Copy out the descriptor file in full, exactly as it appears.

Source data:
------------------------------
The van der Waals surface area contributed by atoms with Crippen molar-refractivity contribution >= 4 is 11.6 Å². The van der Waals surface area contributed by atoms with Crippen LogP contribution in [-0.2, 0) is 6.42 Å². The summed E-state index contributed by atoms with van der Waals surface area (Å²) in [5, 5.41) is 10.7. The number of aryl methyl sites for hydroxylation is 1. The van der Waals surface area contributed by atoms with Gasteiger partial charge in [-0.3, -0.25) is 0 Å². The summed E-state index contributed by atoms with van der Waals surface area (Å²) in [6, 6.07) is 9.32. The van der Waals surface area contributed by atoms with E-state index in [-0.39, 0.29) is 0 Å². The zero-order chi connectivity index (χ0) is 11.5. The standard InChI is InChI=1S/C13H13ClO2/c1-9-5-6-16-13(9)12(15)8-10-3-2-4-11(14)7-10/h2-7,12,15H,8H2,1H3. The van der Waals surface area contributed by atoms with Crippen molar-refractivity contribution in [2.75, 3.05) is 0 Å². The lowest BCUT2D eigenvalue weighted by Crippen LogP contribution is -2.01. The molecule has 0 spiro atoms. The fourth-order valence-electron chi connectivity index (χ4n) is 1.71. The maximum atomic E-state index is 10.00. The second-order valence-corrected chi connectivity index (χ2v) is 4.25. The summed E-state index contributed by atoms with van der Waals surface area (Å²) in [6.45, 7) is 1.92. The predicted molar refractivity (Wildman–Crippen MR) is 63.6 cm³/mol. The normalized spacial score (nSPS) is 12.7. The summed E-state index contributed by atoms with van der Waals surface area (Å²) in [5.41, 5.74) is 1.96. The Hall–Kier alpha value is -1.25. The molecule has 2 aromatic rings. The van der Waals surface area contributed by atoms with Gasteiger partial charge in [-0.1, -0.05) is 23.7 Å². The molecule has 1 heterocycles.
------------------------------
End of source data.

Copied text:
The van der Waals surface area contributed by atoms with Crippen molar-refractivity contribution >= 4 is 11.6 Å². The van der Waals surface area contributed by atoms with Crippen LogP contribution in [-0.2, 0) is 6.42 Å². The summed E-state index contributed by atoms with van der Waals surface area (Å²) in [5, 5.41) is 10.7. The number of aryl methyl sites for hydroxylation is 1. The van der Waals surface area contributed by atoms with Gasteiger partial charge in [-0.3, -0.25) is 0 Å². The summed E-state index contributed by atoms with van der Waals surface area (Å²) in [6, 6.07) is 9.32. The van der Waals surface area contributed by atoms with E-state index in [-0.39, 0.29) is 0 Å². The zero-order chi connectivity index (χ0) is 11.5. The standard InChI is InChI=1S/C13H13ClO2/c1-9-5-6-16-13(9)12(15)8-10-3-2-4-11(14)7-10/h2-7,12,15H,8H2,1H3. The van der Waals surface area contributed by atoms with Crippen molar-refractivity contribution in [2.75, 3.05) is 0 Å². The lowest BCUT2D eigenvalue weighted by Crippen LogP contribution is -2.01. The molecule has 0 spiro atoms. The fourth-order valence-electron chi connectivity index (χ4n) is 1.71. The maximum atomic E-state index is 10.00. The second-order valence-corrected chi connectivity index (χ2v) is 4.25. The summed E-state index contributed by atoms with van der Waals surface area (Å²) in [6.45, 7) is 1.92. The predicted molar refractivity (Wildman–Crippen MR) is 63.6 cm³/mol. The normalized spacial score (nSPS) is 12.7. The summed E-state index contributed by atoms with van der Waals surface area (Å²) in [5.41, 5.74) is 1.96. The Hall–Kier alpha value is -1.25. The molecule has 2 aromatic rings. The van der Waals surface area contributed by atoms with Gasteiger partial charge in [-0.1, -0.05) is 23.7 Å². The molecule has 1 heterocycles.